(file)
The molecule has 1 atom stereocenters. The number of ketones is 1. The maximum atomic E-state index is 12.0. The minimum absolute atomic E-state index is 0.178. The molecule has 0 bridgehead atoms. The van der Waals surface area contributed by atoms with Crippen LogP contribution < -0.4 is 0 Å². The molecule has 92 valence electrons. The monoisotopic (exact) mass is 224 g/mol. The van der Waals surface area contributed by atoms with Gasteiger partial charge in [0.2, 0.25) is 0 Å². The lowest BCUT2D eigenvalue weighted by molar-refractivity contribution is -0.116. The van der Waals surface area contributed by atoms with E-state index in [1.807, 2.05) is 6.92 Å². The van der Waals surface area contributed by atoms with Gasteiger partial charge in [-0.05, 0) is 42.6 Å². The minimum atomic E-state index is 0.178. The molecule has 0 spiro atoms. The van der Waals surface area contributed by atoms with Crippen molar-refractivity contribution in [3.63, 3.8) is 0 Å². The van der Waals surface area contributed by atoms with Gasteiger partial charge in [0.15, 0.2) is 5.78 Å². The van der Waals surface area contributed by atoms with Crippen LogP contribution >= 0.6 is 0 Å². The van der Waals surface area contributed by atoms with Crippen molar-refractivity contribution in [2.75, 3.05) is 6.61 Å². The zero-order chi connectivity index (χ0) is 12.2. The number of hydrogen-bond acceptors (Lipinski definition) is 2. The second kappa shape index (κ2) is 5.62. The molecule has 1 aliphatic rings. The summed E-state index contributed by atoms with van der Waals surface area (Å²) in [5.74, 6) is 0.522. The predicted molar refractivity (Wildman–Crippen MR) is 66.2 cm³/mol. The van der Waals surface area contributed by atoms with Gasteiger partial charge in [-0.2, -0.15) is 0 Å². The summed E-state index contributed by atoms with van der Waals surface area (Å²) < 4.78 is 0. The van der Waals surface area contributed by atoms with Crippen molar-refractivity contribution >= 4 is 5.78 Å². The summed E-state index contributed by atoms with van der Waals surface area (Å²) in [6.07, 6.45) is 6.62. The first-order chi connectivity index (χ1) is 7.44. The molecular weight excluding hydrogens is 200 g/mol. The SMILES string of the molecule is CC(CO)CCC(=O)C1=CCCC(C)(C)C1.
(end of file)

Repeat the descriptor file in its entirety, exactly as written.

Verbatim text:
The molecule has 1 atom stereocenters. The number of ketones is 1. The maximum atomic E-state index is 12.0. The minimum absolute atomic E-state index is 0.178. The molecule has 0 bridgehead atoms. The van der Waals surface area contributed by atoms with Crippen LogP contribution < -0.4 is 0 Å². The molecule has 92 valence electrons. The monoisotopic (exact) mass is 224 g/mol. The van der Waals surface area contributed by atoms with Gasteiger partial charge in [0.2, 0.25) is 0 Å². The lowest BCUT2D eigenvalue weighted by molar-refractivity contribution is -0.116. The van der Waals surface area contributed by atoms with E-state index in [1.807, 2.05) is 6.92 Å². The van der Waals surface area contributed by atoms with Gasteiger partial charge in [-0.05, 0) is 42.6 Å². The minimum atomic E-state index is 0.178. The molecule has 0 spiro atoms. The van der Waals surface area contributed by atoms with Crippen molar-refractivity contribution in [3.63, 3.8) is 0 Å². The van der Waals surface area contributed by atoms with Gasteiger partial charge in [0.15, 0.2) is 5.78 Å². The van der Waals surface area contributed by atoms with Crippen LogP contribution >= 0.6 is 0 Å². The van der Waals surface area contributed by atoms with Crippen molar-refractivity contribution in [2.75, 3.05) is 6.61 Å². The zero-order chi connectivity index (χ0) is 12.2. The number of hydrogen-bond acceptors (Lipinski definition) is 2. The second kappa shape index (κ2) is 5.62. The molecule has 1 aliphatic rings. The summed E-state index contributed by atoms with van der Waals surface area (Å²) in [5.74, 6) is 0.522. The predicted molar refractivity (Wildman–Crippen MR) is 66.2 cm³/mol. The van der Waals surface area contributed by atoms with Gasteiger partial charge in [-0.2, -0.15) is 0 Å². The summed E-state index contributed by atoms with van der Waals surface area (Å²) < 4.78 is 0. The van der Waals surface area contributed by atoms with Crippen molar-refractivity contribution >= 4 is 5.78 Å². The summed E-state index contributed by atoms with van der Waals surface area (Å²) in [6.07, 6.45) is 6.62. The first-order chi connectivity index (χ1) is 7.44. The molecular weight excluding hydrogens is 200 g/mol. The SMILES string of the molecule is CC(CO)CCC(=O)C1=CCCC(C)(C)C1.